Wednesday, March 14, 2018
Possession by A. S. Byatt
It's a routine day for Roland Mitchell, a scholar who works for a foundation in London that studies the life and works of the Victorian poet, Randolph Henry Ash. Roland is considered average, at work and in his personal life, where he shares a run-down flat with his only girlfriend, Vera. But things are about to change. As he reads in a book to discover the fact that his boss has sent him to retrieve, a letter falls out. It's an undiscovered letter from Ash and it is addressed to a woman who he's met at a luncheon. It appears that he was struck by the woman and wants to strike up a friendship.
Roland, almost without thought, decides to keep the letter. As he researches the luncheon, it appears that the woman must be Christabel LaMotte, another Victorian poet who is known mostly for her poems full of fairy tales and classic legends, and for being an example of one of the first lesbian poets. Roland goes to see an expert on LaMotte, Maud Bailey, who is actually related slightly to LaMotte, and who is fascinated also. They visit LaMotte's grave and while on a walk, rescue a woman who has gotten into trouble. She turns out to be the wife of the local squire and the home where LaMotte ended her life as a spinster aunt. While having tea with the couple, Roland and Maud are given permission to go see Christabel's old room and they discover a treasure--a thick sheave of letters that makes it clear that Christabel and Roland were definitely friends, if not more.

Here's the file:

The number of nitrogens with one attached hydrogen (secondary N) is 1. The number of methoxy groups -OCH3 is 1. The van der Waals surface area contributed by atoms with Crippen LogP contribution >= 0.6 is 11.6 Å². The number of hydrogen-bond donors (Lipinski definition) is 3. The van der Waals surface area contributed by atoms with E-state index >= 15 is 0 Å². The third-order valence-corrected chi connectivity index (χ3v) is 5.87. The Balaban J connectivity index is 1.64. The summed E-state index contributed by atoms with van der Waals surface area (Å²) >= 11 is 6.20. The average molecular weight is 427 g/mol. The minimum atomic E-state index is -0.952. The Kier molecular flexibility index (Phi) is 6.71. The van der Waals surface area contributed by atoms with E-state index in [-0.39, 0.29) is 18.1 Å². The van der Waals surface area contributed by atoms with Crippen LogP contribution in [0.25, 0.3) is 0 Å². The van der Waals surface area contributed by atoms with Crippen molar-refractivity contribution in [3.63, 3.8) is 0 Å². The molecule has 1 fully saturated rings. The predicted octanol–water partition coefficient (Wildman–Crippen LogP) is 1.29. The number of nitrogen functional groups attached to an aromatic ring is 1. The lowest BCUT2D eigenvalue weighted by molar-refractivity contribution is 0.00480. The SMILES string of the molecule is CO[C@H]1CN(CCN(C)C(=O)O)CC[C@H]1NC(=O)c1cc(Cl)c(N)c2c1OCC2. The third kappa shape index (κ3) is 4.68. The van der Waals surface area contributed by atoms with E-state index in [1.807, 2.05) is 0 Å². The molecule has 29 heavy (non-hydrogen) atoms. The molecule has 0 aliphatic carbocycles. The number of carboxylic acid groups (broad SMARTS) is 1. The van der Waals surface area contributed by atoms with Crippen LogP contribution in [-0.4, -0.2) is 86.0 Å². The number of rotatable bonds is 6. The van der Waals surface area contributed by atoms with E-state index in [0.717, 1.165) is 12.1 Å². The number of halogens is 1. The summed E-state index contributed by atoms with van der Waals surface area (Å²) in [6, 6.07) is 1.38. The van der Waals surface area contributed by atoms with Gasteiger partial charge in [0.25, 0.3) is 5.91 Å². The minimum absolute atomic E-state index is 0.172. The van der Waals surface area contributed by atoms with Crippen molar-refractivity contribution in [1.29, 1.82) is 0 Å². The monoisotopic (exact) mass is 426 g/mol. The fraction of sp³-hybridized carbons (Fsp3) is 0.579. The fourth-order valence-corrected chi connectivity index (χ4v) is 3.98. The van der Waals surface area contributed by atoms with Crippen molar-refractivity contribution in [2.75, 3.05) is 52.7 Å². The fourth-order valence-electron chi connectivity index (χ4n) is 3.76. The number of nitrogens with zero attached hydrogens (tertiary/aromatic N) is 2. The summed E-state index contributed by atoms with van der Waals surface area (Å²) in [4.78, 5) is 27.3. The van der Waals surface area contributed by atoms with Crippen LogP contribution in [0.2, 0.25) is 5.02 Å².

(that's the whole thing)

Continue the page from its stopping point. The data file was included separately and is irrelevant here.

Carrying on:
This is news that can turn the academic world on its head and make careers. As the two research further, they develop a passion for the letters and the story they portray. Yet, it's difficult to keep such a momentous secret in the academic world. Soon others have figured out their secret and the letters become involved in a tug-of-war between various academics.
A.S. Byatt won the Booker Prize for this novel and it is easy to see why. On the surface, it is a novel about the love stories between Ash and LaMotte and between Roland and Maud. But underneath, it leaves the reader swooning with the lush language, the references to legends and fairy-tales, illustrated by poetry from the two authors, and the slow love story that builds yet may not end in happiness. This book is recommended for literary fiction readers.